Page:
adoptee, adoption, anger, birthfather, birthmother, brainwashing, brother, death, family, father, good vs evil, mother, pain, rejection, reunion, Uncategorized

The Shunning


I had some trouble sleeping tonight, so I decided to come downstairs and write a little.  It always happens at night.  The thoughts get to be too much.  I still don’t know how to quiet them.

I think of my mother’s death.  The way it happened.  The way I was treated.  My mother died, and I had to mourn alone.  I did not attend my mother’s memorial service.  She has not been buried, to my knowledge, so I have nowhere to go and pay my respects.

My eldest daughter read something that said Christians must be buried, so that other Christians can visit the graves.  This is something else that’s been taken from me, against my will.

My Mother Has Died


I also think about the Shunning.  My father’s family has shunned me.  I found out a few months ago, from a younger cousin.  I had always hoped that my cousins would not hold the same views regarding infant adoption as the older generation.  I had hoped that they would not be ruled by shame, as much as their parents were.  I was wrong.  This young woman told me that I deserved the shunning, for reasons she was not sure of, but she was sure that they were justified.

It’s interesting how each side of my family reacts differently to me.  My mother’s family was not traditional.  There are many half siblings, and non-traditional family structures.  This side has been more accepting of me.  My father’s family is very traditional, considered a model family by some, and they shun completely.  Not one family member will break the ban.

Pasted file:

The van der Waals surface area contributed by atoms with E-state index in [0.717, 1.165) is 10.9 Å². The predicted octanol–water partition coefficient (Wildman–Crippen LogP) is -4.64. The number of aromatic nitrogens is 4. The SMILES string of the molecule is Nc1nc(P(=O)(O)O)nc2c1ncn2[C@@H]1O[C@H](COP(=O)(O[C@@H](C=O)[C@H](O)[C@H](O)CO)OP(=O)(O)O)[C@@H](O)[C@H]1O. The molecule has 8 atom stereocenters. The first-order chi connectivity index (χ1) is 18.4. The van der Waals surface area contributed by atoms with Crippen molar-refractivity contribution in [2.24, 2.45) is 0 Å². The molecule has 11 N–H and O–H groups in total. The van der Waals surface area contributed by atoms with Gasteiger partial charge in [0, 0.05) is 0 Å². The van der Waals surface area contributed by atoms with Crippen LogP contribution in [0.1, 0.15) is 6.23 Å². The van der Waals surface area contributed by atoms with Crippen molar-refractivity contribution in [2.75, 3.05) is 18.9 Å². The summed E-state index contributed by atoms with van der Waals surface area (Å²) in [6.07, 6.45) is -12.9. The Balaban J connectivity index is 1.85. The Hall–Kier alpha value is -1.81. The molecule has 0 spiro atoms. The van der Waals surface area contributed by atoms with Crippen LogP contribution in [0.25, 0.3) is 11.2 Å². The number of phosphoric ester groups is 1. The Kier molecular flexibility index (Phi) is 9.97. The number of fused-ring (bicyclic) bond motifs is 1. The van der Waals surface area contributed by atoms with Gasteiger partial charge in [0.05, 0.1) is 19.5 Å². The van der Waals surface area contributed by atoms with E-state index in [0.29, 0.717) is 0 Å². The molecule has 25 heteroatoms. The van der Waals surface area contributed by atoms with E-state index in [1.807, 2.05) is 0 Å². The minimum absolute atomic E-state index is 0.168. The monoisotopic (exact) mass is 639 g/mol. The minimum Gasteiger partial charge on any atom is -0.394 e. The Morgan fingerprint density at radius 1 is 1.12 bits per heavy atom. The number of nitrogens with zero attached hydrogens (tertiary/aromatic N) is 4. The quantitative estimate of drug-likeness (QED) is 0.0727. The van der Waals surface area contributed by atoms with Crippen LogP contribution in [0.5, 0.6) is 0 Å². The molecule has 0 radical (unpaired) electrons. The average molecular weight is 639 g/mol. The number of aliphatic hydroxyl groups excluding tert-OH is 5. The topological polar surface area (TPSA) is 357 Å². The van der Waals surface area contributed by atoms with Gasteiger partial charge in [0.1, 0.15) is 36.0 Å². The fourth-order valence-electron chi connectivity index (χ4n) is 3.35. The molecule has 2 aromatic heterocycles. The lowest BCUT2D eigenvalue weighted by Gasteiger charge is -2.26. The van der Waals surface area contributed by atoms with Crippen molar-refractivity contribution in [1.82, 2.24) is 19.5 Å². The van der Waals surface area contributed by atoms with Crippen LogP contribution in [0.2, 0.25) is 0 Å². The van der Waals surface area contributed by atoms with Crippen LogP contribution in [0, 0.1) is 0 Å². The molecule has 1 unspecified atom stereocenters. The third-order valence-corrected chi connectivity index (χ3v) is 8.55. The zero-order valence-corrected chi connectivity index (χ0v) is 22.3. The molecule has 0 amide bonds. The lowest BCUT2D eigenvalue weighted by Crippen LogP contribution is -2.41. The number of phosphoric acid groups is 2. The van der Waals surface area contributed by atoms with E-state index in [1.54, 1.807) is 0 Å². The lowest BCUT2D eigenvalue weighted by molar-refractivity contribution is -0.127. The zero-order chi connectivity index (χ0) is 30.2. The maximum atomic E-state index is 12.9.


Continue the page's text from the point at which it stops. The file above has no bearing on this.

I did some research into the psychology of shunning.


It’s a cruel form of psychological torture.

My fathers family is a cruel family.  They support and approve of my abandonment as a helpless infant, and have shunned me.

Social rejection occurs when a person or group deliberately avoids association with, and habitually keeps away from an individual or group. This can be a formal decision by a group, or a less formal group action which will spread to all members of the group as a form of solidarity. It is a sanction against association, often associated with religious groups and other tightly knit organizations and communities. Targets of shunning can include persons who have been labeled as apostates, whistleblowers, dissidents, strikebreakers, or anyone the group perceives as a threat or source of conflict. Social rejection has been established to cause psychological damage and has been categorized as torture[1] or punishment.[2] Mental rejection is a more individual action, where a person subconsciously or willfully ignores an idea, or a set of information related to a particular viewpoint. Some groups are made up of people who shun the same ideas.[3

Shunning causes pain to the shunned, as it is supposed to:

Shunning is often used as a pejorative term to describe any organizationally mandated disassociation, and has acquired a connotation of abuse and relational aggression. This is due to the sometimes extreme damage caused by its disruption to normal relationships between individuals, such as friendships and family relations. Disruption of established relationships certainly causes pain, which is at least an unintended consequence of the practices described here, though it may also in many cases be an intended, coercive consequence. This pain, especially when seen as unjustly inflicted, can have secondary general psychological effects on self-worth and self-confidence, trust and trustworthiness, and can, as with other types of trauma, impair psychological function.